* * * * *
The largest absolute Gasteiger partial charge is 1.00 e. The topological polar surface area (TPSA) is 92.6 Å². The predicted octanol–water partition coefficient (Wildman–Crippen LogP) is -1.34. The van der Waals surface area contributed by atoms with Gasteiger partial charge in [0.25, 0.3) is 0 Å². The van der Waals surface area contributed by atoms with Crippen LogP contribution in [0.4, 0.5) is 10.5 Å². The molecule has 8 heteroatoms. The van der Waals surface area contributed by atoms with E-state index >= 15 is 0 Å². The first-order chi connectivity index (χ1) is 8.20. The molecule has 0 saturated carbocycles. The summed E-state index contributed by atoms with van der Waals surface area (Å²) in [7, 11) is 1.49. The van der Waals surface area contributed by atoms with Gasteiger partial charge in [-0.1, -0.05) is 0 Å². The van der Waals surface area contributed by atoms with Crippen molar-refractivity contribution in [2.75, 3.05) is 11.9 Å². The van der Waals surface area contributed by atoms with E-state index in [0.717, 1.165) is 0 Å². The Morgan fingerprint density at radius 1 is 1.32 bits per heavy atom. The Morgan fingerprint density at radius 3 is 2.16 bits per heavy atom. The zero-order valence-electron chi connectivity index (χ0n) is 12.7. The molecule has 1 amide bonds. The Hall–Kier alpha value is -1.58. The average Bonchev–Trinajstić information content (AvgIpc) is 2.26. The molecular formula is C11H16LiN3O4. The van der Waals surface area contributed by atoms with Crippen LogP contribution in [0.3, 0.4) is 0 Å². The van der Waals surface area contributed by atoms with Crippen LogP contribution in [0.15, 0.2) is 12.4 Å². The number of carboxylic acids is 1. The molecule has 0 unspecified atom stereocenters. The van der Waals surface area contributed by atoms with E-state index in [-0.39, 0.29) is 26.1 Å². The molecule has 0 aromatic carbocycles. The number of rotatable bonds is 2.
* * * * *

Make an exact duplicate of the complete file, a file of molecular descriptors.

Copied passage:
The largest absolute Gasteiger partial charge is 1.00 e. The topological polar surface area (TPSA) is 92.6 Å². The predicted octanol–water partition coefficient (Wildman–Crippen LogP) is -1.34. The van der Waals surface area contributed by atoms with Gasteiger partial charge in [0.25, 0.3) is 0 Å². The van der Waals surface area contributed by atoms with Crippen LogP contribution in [0.4, 0.5) is 10.5 Å². The molecule has 8 heteroatoms. The van der Waals surface area contributed by atoms with E-state index >= 15 is 0 Å². The first-order chi connectivity index (χ1) is 8.20. The molecule has 0 saturated carbocycles. The summed E-state index contributed by atoms with van der Waals surface area (Å²) in [7, 11) is 1.49. The van der Waals surface area contributed by atoms with Gasteiger partial charge in [-0.1, -0.05) is 0 Å². The van der Waals surface area contributed by atoms with Crippen molar-refractivity contribution in [2.75, 3.05) is 11.9 Å². The van der Waals surface area contributed by atoms with E-state index in [0.717, 1.165) is 0 Å². The Morgan fingerprint density at radius 1 is 1.32 bits per heavy atom. The Morgan fingerprint density at radius 3 is 2.16 bits per heavy atom. The zero-order valence-electron chi connectivity index (χ0n) is 12.7. The molecule has 1 amide bonds. The Hall–Kier alpha value is -1.58. The average Bonchev–Trinajstić information content (AvgIpc) is 2.26. The molecular formula is C11H16LiN3O4. The van der Waals surface area contributed by atoms with Crippen LogP contribution in [0.3, 0.4) is 0 Å². The van der Waals surface area contributed by atoms with Crippen LogP contribution in [0.15, 0.2) is 12.4 Å². The number of carboxylic acids is 1. The molecule has 0 unspecified atom stereocenters. The van der Waals surface area contributed by atoms with E-state index in [-0.39, 0.29) is 26.1 Å². The molecule has 0 aromatic carbocycles. The number of rotatable bonds is 2.